Guzman explained this morning that the term “vampire” is grounded on a well-publicized event that took place while Diaz was the Minister of Communication and Information in 2013, and that it was not intended to target Diaz personally either because of her appearance or her gender.

Back in 2013, an audio recording featuring Mario Silva – a pro-PSUV television personality and party insider – surfaced in which Silva refereed to Diaz along with two other people as “vampires”. During the recording, Silva also said:

The commander [Hugo Chavez] got rid of them for being thieves. That’s because the minister – Minister Tania Diaz- didn’t even last one month as Minister of Communication and Iinformation, because they stole all the money that they could take from Venezolana de Television [a state-owned network].

Narco-nephew’s Admissions Heard in Court

As the trial against Efrain and Francisco Flores winds down, the jury heard more secretly-recorded admissions from the accused in a New York City courtroom today. The two men are the nephews of Cilia Flores, Maduro’s wife. The two men stand accused for allegedly attempting to smuggle 800 kilograms of cocaine into the United States last November.

During today’s proceedings, the jury heard a secret recording in which Francisco boasted of his ability to export drugs out of Venezuela due to his family connections. During the recording, Francisco said that he had already exported drugs out of Venezuela successfully in the past using runway #4 at the Maiquetia International Airport. On paper, runway #4 exists solely for accommodating inbound and outbound flights carrying high-level government officials, including FAV-1, the presidential airplane.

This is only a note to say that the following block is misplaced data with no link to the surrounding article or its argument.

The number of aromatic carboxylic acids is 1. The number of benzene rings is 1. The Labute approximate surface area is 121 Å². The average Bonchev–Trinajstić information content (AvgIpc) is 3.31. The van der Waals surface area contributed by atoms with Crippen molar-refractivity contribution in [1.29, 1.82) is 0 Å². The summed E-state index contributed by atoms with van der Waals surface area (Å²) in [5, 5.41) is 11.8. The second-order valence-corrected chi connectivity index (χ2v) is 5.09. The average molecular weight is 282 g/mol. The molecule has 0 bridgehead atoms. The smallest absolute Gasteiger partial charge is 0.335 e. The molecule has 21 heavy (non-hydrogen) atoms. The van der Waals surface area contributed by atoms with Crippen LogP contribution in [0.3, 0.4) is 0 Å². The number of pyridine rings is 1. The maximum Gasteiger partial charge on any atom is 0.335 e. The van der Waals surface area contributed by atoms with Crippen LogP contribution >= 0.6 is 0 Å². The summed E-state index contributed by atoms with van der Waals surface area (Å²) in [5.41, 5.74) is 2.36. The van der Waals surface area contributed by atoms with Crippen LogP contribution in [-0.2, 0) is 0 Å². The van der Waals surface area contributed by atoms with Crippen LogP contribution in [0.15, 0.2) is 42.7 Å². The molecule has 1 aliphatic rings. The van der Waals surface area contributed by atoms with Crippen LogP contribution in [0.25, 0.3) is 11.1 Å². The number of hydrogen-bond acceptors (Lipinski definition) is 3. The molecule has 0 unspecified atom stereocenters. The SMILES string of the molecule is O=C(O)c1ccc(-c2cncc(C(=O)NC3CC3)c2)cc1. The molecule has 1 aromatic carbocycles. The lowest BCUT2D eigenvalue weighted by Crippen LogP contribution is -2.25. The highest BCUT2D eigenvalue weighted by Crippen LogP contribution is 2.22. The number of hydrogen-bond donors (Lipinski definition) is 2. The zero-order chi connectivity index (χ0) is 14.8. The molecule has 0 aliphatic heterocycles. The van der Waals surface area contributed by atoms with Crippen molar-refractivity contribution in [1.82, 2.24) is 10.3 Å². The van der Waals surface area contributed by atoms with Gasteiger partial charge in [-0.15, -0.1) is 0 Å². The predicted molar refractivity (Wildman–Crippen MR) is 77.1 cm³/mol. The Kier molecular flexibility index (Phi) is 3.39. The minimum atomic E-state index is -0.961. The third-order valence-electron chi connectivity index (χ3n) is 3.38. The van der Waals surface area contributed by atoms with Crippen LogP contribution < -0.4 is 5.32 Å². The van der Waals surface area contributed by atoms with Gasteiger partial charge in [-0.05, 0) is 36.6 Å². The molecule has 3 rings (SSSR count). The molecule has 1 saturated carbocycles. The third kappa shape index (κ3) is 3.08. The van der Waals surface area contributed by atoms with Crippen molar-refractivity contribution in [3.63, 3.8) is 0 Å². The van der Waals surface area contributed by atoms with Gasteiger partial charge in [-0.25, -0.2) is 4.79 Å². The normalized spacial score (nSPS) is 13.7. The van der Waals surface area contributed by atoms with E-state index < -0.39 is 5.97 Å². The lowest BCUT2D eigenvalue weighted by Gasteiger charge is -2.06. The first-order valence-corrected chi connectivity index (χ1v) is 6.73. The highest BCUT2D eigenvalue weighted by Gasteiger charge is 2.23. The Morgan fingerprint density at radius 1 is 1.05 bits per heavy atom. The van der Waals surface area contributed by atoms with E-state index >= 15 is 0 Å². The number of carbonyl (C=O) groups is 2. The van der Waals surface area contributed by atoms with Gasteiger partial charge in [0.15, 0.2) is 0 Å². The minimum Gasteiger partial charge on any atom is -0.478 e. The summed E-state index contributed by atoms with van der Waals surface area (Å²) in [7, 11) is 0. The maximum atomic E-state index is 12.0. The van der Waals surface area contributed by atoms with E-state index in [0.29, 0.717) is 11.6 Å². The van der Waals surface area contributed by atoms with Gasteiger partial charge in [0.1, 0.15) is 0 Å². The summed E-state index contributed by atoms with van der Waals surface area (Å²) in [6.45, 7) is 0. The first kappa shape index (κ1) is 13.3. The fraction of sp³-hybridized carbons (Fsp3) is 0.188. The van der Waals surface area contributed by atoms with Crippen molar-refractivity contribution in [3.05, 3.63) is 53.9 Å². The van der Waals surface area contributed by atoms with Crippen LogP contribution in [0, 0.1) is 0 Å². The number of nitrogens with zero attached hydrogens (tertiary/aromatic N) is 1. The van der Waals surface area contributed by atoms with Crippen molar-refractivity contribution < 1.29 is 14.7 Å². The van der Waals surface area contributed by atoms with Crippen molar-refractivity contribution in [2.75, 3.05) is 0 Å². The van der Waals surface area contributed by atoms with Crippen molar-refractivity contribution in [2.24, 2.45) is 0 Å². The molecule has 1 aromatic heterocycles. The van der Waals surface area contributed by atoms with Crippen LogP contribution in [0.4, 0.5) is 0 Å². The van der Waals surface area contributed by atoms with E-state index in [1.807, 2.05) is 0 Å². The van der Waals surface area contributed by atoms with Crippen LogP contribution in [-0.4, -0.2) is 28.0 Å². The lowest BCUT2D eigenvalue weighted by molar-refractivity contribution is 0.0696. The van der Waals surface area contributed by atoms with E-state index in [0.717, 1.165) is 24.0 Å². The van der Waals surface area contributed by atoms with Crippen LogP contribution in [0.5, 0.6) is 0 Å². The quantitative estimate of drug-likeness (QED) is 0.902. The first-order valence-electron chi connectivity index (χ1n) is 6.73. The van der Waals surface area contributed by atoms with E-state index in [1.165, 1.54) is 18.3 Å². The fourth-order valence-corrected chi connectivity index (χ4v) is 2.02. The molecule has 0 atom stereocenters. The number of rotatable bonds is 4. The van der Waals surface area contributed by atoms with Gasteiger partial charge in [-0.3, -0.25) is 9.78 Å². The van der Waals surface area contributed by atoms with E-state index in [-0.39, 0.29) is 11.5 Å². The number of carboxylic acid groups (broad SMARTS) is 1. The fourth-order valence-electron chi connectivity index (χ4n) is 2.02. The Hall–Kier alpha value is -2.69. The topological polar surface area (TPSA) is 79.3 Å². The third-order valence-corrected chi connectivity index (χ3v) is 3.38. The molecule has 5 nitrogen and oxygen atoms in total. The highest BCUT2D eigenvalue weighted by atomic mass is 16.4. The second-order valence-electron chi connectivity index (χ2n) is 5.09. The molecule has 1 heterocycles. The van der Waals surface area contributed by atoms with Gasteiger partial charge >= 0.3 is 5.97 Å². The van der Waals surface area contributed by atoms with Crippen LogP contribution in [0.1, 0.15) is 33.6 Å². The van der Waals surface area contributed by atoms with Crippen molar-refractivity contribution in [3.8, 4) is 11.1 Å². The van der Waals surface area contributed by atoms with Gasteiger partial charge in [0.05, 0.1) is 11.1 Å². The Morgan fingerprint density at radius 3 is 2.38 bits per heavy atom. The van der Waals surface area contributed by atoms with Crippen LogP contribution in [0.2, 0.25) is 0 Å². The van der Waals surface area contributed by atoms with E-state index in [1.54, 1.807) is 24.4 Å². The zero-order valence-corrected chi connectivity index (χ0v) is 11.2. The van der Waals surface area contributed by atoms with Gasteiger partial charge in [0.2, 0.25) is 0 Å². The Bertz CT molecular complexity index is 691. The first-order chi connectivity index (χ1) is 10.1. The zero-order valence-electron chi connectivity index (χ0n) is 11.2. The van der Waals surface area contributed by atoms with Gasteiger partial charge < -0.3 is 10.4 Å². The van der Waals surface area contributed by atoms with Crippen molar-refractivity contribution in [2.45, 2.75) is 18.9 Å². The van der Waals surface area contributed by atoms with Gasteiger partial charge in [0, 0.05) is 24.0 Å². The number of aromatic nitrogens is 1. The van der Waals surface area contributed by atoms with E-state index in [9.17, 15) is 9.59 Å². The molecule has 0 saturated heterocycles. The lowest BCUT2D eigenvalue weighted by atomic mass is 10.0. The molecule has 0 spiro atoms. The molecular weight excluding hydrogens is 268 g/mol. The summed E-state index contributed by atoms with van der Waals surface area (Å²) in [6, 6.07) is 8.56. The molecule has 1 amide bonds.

The court also heard another recorded conversation in which Flores said that his aunt, first lady Cilia Flores, wanted to one day become the governor of a state. Francisco did not specify which state specifically his aunt would like to govern. Earlier in the trial, the jury heard another recording in which Francisco said that his reason for getting involved in the drug trade was to raise money to fund Cilia Flores’ campaign for a seat at the National Assembly during the 2015 parliamentary elections.

In another recorded conversation heard today in court, Francisco referred to National Assembly deputy and PSUV vice-president Diosdado Cabello as “the most powerful man in Venezuela”, and that he controls the military in the country and is more powerful than Maduro.

El Nacional reports that during another section of the recording, Francisco’s words are harder to discern, but that he mentions Cabello again, saying:

Everything is guaranteed here. There are many [unintelligible], Diosdado Cabello, [unintelligible], and others…

A verdict in the trial could come as early as tomorrow.

Questions/Comments? E-mail me: invenezuelablog@gmail.com

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3 thoughts on “11.16.16: Runway #4

  1. Pingback: 11.17.16: Honest Men | In Venezuela

  2. Pingback: 11.19.16: Ten to Life | In Venezuela

  3. Pingback: 11.23.16: Laughing at the Pope | In Venezuela